“We were fired up and when we walked out of the tunnel we were ready to play,” said Smith. “We just started out slow. That Rose Bowl was a game that changed our next season.  We knew we weren’t going to let anybody jump on us like that.”
The Hawkeyes rolled to a 3-0 start during the 1991 season before suffering a home setback to Michigan.  Iowa rebounded to win its final seven games to finish 10-1 to earn a berth in the Holiday Bowl against Brigham Young and Heisman Trophy winning quarterback Ty Detmer
Smith anchored an Iowa defense that allowed 14.9 points per game. He was the disrupter and had a season for the ages.  Smith set an Iowa and Big Ten record with 18 sacks and finished with 77 tackles, including 22 tackles for loss, to earn consensus All-America honors.  He was the Big Ten Defensive Player of the Year.
“What helped me is our linebackers, safeties, and defensive linemen were so good,” said Smith, whose single-season sack total ranks third all-time in Big Ten history. “Coach Brashier and coach Fry came up with that defense my sophomore year to allow us to attack people with our speed.  It was designed to attack people and be fast. My strength was I was fast.
“My coaches deserve all the credit for my success and my teammates. It was nothing I did that was special, I was a part of a special team.”
Smith’s final game in San Diego was gut wrenching, as Smith suffered a first-half knee injury that ended his Hawkeye career.
“I wish I could have finished that game,” he said. “John Hartlieb did a great job in my absence, but I wanted to be out there with him. Not being out there was the worst feeling. I tore my knee up and it had pain, but my heart was tore up. It felt like I let people down.”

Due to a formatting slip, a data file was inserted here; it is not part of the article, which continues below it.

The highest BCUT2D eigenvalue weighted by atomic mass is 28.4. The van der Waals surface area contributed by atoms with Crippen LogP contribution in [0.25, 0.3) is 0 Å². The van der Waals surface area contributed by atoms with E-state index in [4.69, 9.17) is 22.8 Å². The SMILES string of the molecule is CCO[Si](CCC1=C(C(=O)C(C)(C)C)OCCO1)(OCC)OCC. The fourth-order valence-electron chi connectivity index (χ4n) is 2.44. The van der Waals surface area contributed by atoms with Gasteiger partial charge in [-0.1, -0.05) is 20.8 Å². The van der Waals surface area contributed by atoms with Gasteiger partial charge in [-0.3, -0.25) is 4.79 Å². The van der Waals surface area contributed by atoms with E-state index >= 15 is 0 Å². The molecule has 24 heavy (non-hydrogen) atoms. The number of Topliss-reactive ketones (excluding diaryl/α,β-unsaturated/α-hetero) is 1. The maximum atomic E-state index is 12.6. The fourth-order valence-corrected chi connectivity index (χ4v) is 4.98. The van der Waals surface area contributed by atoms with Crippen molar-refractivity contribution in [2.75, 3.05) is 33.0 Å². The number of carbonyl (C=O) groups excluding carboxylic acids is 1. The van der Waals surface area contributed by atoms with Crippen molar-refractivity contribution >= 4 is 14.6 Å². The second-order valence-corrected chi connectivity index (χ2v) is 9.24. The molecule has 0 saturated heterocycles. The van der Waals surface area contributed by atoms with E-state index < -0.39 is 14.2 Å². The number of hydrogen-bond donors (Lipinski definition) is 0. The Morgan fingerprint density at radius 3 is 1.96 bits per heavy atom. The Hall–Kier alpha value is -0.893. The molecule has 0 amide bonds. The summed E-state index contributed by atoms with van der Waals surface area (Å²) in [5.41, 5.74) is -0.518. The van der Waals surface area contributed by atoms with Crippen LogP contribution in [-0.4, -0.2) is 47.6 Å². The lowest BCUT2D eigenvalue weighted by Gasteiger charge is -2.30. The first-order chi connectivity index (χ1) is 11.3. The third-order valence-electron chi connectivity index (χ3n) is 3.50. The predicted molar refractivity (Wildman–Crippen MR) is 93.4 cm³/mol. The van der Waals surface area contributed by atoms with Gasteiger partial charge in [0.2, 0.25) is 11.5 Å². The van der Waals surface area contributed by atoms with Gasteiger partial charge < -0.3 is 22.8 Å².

Following his Iowa career, Smith had professional stints in the National Football League with the 49ers, Browns, Lions, Chiefs, and Packers. His football career ended with the World League Rhein in 1994.
“My destiny was a great destiny,” said Smith. “I had the best coaches and team in college.  When I first got hurt, it was, ‘Whoa me.’ When I got older, it was the best thing for me.
“I wouldn’t change it for the world, my five years at Iowa. I wish I didn’t get hurt in the Holiday Bowl, but I am thankful I graduated from Iowa, I am thankful I had the coaches and teammates I had, and I am thankful for all the people I met at Iowa.”
Smith is excited to return to Iowa City for the induction ceremony because it is an opportunity to show his appreciation to everyone who aided in his journey.
“The biggest thing about me being in the Hall of Fame is not that they say I am good enough to be in the Hall of Fame, it’s the fact I get to tell people thank you,” said Smith. “Without all these people, I wouldn’t be where I am or achieve what I achieved.
“I can’t beat on my chest because it’s too many people who protected me and showed me the way to becoming a winner. There are too many people at Iowa and in New Jersey who showed me how to become what I became.”
Smith is a branch manager with J.P. Morgan Chase in the Dallas-Fort Worth market.  He and his wife, Laura Flores, have three children — Brisa, Isreal, and Ismael.